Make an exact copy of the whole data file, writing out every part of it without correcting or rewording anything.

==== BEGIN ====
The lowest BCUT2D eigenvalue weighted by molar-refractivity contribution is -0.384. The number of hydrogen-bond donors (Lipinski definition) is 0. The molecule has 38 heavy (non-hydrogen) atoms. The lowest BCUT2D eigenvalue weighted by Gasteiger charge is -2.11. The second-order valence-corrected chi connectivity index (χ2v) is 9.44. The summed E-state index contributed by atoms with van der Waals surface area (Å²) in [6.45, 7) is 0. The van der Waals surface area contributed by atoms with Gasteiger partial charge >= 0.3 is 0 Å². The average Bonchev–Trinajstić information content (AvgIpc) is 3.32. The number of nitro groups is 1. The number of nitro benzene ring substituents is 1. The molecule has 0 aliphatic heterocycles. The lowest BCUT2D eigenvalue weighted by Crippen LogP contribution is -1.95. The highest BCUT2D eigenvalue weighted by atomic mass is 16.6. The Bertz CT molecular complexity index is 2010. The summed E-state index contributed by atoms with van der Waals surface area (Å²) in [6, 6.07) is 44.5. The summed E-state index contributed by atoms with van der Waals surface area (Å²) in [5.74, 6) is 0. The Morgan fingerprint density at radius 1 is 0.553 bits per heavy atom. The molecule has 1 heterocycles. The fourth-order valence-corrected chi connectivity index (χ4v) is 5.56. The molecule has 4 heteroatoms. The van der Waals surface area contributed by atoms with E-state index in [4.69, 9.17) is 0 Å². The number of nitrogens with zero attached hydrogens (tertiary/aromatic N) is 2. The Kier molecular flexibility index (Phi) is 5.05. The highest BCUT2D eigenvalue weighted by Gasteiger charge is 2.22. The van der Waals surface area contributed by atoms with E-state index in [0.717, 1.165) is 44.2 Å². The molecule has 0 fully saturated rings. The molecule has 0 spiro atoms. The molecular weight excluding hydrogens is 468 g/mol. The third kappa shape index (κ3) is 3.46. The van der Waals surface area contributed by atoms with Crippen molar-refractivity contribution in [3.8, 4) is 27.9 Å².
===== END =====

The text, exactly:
The lowest BCUT2D eigenvalue weighted by molar-refractivity contribution is -0.384. The number of hydrogen-bond donors (Lipinski definition) is 0. The molecule has 38 heavy (non-hydrogen) atoms. The lowest BCUT2D eigenvalue weighted by Gasteiger charge is -2.11. The second-order valence-corrected chi connectivity index (χ2v) is 9.44. The summed E-state index contributed by atoms with van der Waals surface area (Å²) in [6.45, 7) is 0. The van der Waals surface area contributed by atoms with Gasteiger partial charge >= 0.3 is 0 Å². The average Bonchev–Trinajstić information content (AvgIpc) is 3.32. The number of nitro groups is 1. The number of nitro benzene ring substituents is 1. The molecule has 0 aliphatic heterocycles. The lowest BCUT2D eigenvalue weighted by Crippen LogP contribution is -1.95. The highest BCUT2D eigenvalue weighted by atomic mass is 16.6. The Bertz CT molecular complexity index is 2010. The summed E-state index contributed by atoms with van der Waals surface area (Å²) in [6, 6.07) is 44.5. The summed E-state index contributed by atoms with van der Waals surface area (Å²) in [5.74, 6) is 0. The Morgan fingerprint density at radius 1 is 0.553 bits per heavy atom. The molecule has 1 heterocycles. The fourth-order valence-corrected chi connectivity index (χ4v) is 5.56. The molecule has 4 heteroatoms. The van der Waals surface area contributed by atoms with E-state index in [4.69, 9.17) is 0 Å². The number of nitrogens with zero attached hydrogens (tertiary/aromatic N) is 2. The Kier molecular flexibility index (Phi) is 5.05. The highest BCUT2D eigenvalue weighted by Gasteiger charge is 2.22. The van der Waals surface area contributed by atoms with E-state index in [0.717, 1.165) is 44.2 Å². The molecule has 0 fully saturated rings. The molecule has 0 spiro atoms. The molecular weight excluding hydrogens is 468 g/mol. The third kappa shape index (κ3) is 3.46. The van der Waals surface area contributed by atoms with Crippen molar-refractivity contribution in [3.8, 4) is 27.9 Å².